The Public Interest

Galbraith, Solow, and the truth about corporations

Robin Marris

Spring 1968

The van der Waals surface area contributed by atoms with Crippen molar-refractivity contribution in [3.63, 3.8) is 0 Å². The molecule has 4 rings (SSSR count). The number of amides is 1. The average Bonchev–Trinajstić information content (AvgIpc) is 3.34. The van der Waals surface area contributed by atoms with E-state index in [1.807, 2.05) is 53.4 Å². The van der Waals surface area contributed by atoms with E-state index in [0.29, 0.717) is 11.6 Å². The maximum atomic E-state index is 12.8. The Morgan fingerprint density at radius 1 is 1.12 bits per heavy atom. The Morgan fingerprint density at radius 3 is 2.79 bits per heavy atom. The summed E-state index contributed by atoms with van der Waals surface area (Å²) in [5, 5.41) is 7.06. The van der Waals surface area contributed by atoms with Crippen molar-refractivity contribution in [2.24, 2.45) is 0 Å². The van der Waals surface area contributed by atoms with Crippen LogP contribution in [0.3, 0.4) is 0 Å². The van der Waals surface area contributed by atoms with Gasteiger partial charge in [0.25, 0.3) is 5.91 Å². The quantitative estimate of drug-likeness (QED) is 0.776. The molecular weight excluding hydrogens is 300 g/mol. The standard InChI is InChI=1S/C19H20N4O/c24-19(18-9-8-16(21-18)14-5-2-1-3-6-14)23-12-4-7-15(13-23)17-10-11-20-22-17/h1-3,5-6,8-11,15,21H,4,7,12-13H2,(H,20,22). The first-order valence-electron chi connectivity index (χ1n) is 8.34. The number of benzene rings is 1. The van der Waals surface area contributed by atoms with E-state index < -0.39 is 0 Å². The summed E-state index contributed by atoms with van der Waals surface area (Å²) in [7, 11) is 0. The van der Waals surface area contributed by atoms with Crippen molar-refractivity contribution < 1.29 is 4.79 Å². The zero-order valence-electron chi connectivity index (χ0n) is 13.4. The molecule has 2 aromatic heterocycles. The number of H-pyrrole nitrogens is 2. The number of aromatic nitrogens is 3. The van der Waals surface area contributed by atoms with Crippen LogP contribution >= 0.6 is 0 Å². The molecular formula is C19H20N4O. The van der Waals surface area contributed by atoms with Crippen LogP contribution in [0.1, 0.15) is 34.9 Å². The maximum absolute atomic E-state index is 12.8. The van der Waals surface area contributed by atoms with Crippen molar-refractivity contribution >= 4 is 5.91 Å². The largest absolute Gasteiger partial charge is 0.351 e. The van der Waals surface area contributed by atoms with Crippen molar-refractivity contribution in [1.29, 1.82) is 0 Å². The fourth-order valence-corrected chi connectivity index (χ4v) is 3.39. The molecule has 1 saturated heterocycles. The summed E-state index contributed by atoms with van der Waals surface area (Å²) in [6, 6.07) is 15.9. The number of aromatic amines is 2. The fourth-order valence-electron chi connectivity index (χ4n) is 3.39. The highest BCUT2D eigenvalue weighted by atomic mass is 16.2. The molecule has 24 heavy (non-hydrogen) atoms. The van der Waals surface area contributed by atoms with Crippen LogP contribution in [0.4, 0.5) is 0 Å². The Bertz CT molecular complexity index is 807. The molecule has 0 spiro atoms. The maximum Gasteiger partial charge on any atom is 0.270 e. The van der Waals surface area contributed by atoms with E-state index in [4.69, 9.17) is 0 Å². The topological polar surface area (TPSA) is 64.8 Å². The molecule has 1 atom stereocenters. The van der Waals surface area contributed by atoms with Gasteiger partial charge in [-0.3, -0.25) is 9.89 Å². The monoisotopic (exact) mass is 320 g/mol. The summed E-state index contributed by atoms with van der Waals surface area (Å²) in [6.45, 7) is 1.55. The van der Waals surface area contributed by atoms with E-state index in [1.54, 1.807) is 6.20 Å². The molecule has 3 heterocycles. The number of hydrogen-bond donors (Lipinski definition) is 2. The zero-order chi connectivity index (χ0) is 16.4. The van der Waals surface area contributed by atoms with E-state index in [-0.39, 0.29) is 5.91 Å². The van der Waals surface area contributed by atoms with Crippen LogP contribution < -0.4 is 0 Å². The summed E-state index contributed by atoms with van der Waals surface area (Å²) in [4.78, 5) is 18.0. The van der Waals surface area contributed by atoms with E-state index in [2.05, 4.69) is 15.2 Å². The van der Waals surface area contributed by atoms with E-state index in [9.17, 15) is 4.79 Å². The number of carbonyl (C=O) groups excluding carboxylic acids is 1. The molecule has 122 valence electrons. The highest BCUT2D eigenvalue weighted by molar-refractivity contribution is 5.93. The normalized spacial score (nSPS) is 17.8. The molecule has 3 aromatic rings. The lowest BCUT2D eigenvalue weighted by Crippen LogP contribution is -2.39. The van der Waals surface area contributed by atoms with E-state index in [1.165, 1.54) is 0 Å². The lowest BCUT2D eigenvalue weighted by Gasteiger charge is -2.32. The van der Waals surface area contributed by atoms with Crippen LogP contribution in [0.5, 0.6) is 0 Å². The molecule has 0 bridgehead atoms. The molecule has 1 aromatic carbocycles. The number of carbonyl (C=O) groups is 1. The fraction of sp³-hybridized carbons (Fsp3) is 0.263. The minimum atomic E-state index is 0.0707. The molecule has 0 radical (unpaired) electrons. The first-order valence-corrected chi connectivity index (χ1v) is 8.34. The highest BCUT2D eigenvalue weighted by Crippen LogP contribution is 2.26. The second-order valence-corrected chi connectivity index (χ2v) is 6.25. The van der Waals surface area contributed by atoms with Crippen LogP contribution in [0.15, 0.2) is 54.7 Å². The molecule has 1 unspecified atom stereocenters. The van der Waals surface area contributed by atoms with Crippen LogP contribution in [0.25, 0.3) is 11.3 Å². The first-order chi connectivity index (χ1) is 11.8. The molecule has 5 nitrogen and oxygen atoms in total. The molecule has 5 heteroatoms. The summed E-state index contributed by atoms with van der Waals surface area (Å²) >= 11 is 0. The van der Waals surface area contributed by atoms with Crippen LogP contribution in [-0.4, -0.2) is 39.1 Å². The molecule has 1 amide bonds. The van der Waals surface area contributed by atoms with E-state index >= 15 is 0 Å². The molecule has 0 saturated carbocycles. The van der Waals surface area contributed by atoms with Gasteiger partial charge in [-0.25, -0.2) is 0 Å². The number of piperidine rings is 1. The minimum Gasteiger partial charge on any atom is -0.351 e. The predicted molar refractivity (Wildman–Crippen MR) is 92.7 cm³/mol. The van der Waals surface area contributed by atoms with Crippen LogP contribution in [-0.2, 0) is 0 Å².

I have volunteered to intervene in the Solow-Galbraith controversy, which began in the Fall issue of this journal, because I have some doubts whether, at the end of the day, the lay reader was left clear about the basic issues. I am not concerned with the scores in the personal exchange: both protagonists are especially brilliant in polemic, and the reader certainly got his moneys worth in style. The reader also got from Professor Solow an excellent summary of The New Industrial State, almost as skillful as his attempt to destroy it. For the record, I will only say that I do not think either protagonist has a Beautiful Appearance: both are imposingly tall, and both have very craggy faces that seem, in their different ways, to express so much of what has made this country what it is. As will become apparent, however, I am politically biased in favor of Galbraith and will probably be unfair to Solow.

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